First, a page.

November 1, 1995

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Vol. 15, Issue 09
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Although a majority of school administrators say the arts are a vital part of the public school curriculum, fewer than half the nation's high schools include them in graduation requirements, a federal survey has found.
Julie's mother called me the first day of last semester. At first, I thought she wanted to know why her daughter had received a D in my educational-foundations course the semester before. It took about 30 seconds for me to figure out that the point of the call wasn't to discuss Julie's performance, but for Mrs. James to call me names.
Almost from the beginning of the American republic, African-Americans have struggled for the right of self-determination and of full participation in the political, social, and economic life of the nation. No goal has been more important to this struggle than education.
After weeks of dramatic, often bitter, wrangling and bidding among the country's top three urban school districts, Amy Pomeroy, 38, an 11th-grade teacher of English at the inner-city McDonnell High School, signed on today with the Atlanta board of education to teach next year at a new school she herself will design and staff in South Atlanta.
In some upscale hotels over the registration desk, there are clocks showing times across the globe. The San Francisco clock shows 7 a.m., the one for New York says 10 a.m., London is at 2 p.m., and Tokyo, 11 p.m. Different time zones alert travelers seeking to contact clients or friends what time it is in the city they wish to call. There are such clocks for school reform also. They signal that what is said about reform, what is done, what actually occurs in classrooms, and what students learn operate on different time zones. But these school-reform clocks are hidden. Were they in public view, policymakers, administrators, practitioners, and researchers would see that the different time zones for school reform confirm that important changes in schooling have occurred and that the prevailing belief that most school reform fails is a myth.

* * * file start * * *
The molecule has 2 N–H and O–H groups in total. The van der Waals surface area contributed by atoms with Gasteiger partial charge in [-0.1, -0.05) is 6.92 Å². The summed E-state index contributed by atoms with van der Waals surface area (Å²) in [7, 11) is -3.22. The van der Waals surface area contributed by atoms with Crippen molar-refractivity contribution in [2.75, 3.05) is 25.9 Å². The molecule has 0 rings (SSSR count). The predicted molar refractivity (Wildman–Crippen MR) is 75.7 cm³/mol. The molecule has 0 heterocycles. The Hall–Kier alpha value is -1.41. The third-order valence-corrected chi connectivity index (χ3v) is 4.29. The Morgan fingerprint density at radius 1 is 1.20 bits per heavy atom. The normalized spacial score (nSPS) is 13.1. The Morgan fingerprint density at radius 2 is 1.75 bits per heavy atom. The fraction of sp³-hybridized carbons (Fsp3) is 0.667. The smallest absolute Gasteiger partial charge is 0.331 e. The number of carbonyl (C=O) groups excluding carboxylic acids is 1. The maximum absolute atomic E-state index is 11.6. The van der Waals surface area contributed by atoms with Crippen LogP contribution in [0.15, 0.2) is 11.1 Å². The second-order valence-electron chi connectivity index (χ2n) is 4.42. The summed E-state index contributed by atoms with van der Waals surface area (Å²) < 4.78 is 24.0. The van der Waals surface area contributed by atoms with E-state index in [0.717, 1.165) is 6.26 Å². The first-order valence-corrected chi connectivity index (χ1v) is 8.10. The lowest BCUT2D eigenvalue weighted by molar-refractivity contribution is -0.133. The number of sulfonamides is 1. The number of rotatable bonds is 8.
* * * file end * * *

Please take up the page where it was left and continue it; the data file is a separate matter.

FOUNDATION SUPPORT: Coverage of specific topics in Education Week is supported in part by grants from the Eli and Edythe Broad Foundation, the Bill & Melinda Gates Foundation, the CME Group Foundation, the Carnegie Corporation of New York, the Jack Kent Cooke Foundation, the Joyce Foundation, the NoVo Foundation, the Noyce Foundation, the Raikes Foundation, the Wallace Foundation, and the Walton Family Foundation. The newspaper retains sole editorial control over the content of the articles that are underwritten by the foundations. Additional grants in support of Editorial Projects in Education’s data journalism and video capacity come from the Leona M. and Harry B. Helmsley Charitable Trust and the Schott Foundation for Public Education. (Updated 1/1/2017)

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